Much has been written about Crumbs bake shop’s recent demise. Analysts often cited the apparently waning American appetite for cupcakes (an easy and relatively non-verifiable target–perfect for the echo-chamber prognosticator), or less often they spoke of expanding too quickly or that their costs were too high (they did and they were).
There’s one major factor that hasn’t received as much mention as it should have: culture. If your company is growing, it’s difficult to nurture the culture that helped you succeed in the first place. It takes a lot of effort and is never, ever done hastily. And when you expand as quickly as Crumbs, it’s nearly impossible.
Why does it matter? Some years back my wife and I visited an early Crumbs location in Los Angeles, and loved it. Why? At the time, the cupcakes were decadent and creative, but more importantly, the employees loved it there, were happy we were there, and were enthusiastic and passionate about their product. They made the experience. Eating those cupcakes was more than merely eating a cupcake. It was feeling the love these employees had for what they did and serving the customer some of the most delicious baked goods around.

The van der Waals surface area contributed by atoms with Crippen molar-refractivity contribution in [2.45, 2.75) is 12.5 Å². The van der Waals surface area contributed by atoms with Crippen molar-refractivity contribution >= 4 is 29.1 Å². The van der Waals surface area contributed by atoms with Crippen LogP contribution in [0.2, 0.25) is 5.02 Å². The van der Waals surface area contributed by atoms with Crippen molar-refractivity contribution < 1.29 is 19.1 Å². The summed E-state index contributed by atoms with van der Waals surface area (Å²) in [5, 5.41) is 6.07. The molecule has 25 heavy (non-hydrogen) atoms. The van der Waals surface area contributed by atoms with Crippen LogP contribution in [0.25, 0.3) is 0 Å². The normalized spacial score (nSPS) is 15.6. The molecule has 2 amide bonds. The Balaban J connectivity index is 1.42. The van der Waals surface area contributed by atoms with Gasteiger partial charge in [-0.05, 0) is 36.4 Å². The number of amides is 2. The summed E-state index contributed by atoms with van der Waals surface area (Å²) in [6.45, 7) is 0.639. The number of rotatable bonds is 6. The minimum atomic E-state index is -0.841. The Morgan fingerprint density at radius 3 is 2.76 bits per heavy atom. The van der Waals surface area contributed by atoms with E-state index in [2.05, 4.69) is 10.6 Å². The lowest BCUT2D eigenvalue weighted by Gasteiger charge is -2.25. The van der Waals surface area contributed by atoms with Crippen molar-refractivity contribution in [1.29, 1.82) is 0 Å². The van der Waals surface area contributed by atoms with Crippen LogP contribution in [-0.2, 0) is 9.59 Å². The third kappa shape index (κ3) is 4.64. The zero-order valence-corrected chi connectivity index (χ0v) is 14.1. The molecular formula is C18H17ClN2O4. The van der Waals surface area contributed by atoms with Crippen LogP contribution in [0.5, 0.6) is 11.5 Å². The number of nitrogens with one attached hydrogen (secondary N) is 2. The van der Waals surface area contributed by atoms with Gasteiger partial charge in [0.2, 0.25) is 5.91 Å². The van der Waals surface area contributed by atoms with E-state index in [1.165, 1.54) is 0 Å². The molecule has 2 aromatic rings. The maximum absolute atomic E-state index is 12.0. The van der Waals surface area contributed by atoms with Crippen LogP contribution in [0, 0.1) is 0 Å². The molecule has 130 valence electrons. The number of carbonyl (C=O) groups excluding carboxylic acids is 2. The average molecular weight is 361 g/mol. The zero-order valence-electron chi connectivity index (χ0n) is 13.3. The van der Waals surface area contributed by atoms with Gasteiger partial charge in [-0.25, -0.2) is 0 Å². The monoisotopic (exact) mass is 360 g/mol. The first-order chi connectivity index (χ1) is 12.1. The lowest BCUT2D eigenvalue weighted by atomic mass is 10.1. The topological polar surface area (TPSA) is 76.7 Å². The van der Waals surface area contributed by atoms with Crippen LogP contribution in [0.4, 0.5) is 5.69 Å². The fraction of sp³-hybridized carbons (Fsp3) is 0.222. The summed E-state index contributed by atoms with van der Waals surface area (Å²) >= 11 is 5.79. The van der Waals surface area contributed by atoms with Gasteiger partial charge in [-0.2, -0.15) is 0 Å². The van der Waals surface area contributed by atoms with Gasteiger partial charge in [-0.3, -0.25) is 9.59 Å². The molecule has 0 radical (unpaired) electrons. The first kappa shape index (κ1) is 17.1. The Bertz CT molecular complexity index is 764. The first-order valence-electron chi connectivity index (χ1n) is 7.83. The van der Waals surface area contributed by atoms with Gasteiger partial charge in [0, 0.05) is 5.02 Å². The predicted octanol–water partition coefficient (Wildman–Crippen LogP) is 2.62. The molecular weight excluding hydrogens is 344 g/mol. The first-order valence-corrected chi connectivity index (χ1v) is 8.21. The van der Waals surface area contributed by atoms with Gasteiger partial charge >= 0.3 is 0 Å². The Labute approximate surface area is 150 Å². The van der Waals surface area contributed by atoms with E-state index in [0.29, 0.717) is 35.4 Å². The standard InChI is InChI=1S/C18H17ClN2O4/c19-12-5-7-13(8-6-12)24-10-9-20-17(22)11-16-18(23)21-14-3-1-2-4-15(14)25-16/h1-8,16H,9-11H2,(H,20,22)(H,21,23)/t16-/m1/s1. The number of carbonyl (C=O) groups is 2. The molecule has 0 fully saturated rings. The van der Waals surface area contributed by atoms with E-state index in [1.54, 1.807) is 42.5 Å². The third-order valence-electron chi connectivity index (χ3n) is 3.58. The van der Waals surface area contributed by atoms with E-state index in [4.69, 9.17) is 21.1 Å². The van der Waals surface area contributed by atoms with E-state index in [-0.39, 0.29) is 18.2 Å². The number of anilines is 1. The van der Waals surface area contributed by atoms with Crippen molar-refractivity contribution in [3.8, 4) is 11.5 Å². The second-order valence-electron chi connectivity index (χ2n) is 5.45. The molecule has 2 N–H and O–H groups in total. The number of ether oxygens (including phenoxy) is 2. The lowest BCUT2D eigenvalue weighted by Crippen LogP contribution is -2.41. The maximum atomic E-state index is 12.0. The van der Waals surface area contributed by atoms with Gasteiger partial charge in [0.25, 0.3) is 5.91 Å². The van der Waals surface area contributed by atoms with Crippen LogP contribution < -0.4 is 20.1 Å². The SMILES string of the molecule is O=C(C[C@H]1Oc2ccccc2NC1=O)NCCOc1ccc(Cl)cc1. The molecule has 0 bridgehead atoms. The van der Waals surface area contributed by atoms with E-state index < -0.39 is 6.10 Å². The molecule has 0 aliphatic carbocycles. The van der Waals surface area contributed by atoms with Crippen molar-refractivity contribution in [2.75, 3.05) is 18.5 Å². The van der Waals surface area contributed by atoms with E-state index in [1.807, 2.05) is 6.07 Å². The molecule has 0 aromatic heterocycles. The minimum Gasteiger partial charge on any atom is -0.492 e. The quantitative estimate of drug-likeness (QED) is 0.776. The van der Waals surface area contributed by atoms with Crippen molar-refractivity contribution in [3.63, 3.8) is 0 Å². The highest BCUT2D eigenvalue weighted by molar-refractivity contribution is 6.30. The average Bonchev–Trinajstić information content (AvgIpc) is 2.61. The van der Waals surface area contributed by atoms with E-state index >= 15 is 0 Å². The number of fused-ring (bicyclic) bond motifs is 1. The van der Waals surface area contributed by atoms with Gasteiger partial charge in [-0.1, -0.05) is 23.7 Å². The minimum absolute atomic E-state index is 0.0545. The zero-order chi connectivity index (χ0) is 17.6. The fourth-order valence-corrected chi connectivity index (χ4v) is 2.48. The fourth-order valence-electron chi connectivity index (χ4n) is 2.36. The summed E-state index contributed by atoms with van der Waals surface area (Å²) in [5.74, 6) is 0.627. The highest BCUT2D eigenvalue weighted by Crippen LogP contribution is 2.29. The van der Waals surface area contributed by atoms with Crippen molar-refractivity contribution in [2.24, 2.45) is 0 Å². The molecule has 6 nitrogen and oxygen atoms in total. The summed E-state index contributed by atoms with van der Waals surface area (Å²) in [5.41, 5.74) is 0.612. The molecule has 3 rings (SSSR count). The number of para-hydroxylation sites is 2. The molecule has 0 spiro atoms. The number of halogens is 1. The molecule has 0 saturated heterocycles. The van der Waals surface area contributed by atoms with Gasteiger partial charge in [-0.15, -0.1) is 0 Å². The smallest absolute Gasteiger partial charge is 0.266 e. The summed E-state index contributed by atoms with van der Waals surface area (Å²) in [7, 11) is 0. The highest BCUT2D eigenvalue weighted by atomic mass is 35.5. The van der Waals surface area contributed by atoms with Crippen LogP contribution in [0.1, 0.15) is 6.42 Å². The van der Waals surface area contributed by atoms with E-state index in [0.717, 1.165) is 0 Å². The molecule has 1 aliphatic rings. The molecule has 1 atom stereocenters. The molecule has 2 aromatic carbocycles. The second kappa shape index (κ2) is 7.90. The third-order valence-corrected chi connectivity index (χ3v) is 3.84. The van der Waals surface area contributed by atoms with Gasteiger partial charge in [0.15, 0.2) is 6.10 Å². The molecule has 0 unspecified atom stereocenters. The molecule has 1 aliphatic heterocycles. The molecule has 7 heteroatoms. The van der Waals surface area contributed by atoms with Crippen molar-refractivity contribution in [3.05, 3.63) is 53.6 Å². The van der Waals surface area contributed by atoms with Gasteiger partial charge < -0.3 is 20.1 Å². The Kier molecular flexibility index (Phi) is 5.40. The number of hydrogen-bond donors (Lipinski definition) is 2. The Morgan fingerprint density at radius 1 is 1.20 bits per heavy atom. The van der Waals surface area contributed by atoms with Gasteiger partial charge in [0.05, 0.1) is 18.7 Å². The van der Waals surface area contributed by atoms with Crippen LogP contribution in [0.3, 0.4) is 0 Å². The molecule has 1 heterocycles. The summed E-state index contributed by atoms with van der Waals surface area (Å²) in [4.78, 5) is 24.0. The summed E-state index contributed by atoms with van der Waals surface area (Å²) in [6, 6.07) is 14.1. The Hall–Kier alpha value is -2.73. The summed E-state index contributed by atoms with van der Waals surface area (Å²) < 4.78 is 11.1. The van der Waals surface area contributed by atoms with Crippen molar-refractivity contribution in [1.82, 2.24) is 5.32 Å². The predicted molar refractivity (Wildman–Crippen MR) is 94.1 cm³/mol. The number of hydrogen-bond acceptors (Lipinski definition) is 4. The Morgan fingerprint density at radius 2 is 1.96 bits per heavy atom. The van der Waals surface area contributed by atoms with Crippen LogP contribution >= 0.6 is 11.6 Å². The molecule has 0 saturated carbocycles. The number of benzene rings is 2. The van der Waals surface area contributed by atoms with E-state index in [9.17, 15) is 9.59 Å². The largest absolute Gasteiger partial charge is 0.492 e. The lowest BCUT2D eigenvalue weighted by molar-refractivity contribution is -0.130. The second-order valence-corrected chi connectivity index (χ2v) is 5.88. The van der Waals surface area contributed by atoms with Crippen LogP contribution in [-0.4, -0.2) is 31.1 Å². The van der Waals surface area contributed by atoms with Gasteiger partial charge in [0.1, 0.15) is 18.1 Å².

After the expansion? Not so much. Employees became stereotypical retail workers–passionless–which showed (and tasted). The company failed to nurture their culture, and sales suffered because the customer experience suffered.
So as you grow your business, consider carefully your culture. It’s often touted as an employee attraction and retention factor, but it’s so much more than that. Your employees are the face of your company. They exemplify your culture, and play a significant role in the experience your customers have.
Design that experience deliberately. You can’t have long-term sales without a good customer experience, and can’t have good customer experiences without the right culture.